The secret of love: promiscuous voles point to a gene for monogamy

Cahal Milmo
Thursday 17 June 2004 00:00 BST

For centuries, the difference between a bed-hopping Casanova and a dull but devoted spouse has been considered a matter of moral choice.

For centuries, the difference between a bed-hopping Casanova and a dull but devoted spouse has been considered a matter of moral choice.

Not any more. Researchers have found that red-blooded Lotharios and lovers of pipes and slippers could be distinguished by a single gene.

A team from the Emory University School of Medicine in Atlanta, Georgia, isolated a gene present in the prairie vole, a species known for its loyalty to a single partner, and injected it into their notoriously promiscuous cousin, the meadow vole. The result was that the meadow voles switched their amorous instincts from nest hopping to steadfast monogamy. The researchers believe the same gene exists in humans as part of the genetic chain that regulates lifelong bonds.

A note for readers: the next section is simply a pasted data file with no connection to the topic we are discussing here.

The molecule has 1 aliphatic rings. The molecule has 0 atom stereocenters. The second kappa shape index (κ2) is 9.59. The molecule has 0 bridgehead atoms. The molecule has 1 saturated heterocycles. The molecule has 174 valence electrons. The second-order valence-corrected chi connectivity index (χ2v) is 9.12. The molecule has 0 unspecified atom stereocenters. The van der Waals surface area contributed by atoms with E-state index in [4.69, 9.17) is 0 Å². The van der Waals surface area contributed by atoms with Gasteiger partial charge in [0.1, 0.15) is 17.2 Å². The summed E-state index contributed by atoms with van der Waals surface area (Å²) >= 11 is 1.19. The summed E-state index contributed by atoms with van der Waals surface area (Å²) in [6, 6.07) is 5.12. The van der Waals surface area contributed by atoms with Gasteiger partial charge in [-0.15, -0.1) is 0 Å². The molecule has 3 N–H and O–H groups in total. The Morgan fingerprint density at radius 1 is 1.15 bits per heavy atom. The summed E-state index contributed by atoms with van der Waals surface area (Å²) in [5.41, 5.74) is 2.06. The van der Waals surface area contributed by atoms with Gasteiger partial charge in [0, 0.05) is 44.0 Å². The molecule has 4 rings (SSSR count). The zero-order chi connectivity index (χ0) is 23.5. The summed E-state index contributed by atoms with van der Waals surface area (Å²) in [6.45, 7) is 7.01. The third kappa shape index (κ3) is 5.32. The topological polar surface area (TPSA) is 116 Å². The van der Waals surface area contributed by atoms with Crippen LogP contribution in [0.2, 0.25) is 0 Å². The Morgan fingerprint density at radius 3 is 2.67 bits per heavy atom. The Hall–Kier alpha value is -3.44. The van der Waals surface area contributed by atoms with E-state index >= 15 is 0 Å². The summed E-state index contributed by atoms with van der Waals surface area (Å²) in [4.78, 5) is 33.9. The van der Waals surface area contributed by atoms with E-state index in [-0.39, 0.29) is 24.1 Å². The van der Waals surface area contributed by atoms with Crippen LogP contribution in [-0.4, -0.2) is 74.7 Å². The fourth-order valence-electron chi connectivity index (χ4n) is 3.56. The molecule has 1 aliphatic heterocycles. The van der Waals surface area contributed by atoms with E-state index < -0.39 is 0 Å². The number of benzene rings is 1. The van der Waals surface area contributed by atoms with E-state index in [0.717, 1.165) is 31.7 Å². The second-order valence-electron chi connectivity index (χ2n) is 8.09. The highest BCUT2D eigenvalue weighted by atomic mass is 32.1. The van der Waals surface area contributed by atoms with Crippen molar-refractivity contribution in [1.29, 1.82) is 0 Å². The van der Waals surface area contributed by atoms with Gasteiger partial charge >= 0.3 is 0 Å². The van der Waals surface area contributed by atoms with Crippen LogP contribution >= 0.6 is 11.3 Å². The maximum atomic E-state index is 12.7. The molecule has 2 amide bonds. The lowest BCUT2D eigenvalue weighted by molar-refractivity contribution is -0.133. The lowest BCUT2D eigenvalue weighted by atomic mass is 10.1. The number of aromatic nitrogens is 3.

The role of the "love gene" is linked to a hormone in the brain, called vasopressin, which controls the sense of pleasure.

The gene stimulates production of a receptor protein which, in turn, regulates the effect of the hormone. Scientists believe the promiscuous meadow voles lack these vasopressin receptors. Larry Young, who led the team, said: "Our study provides evidence, in a comparatively simple animal model, that changes in the activity of a single gene can change a fundamental social behaviour of animals within species. It is intriguing to consider that individual differences in vasopressin receptors in humans might play a role in how different people form relationships."

The scientists, whose research is published today in Nature, believe that the gene's role may extend far beyond romantic behaviour to areas such as drug addiction and even autism, where people have difficulties forming social bonds.

They warned the effect of a single gene should not be exaggerated in controlling complex social interactions, saying it formed part of a social and biological network which determine human relationships. But previous studies linked to vasopressin have shown that similar pathways in the brain are also involved in drug addiction, raising the prospect that love may indeed be a drug.

Dr Young's colleague, Miranda Lim, said: "The process of bonding with one's partner may be similar to becoming addicted to drugs. Both activate reward circuits in the brain."

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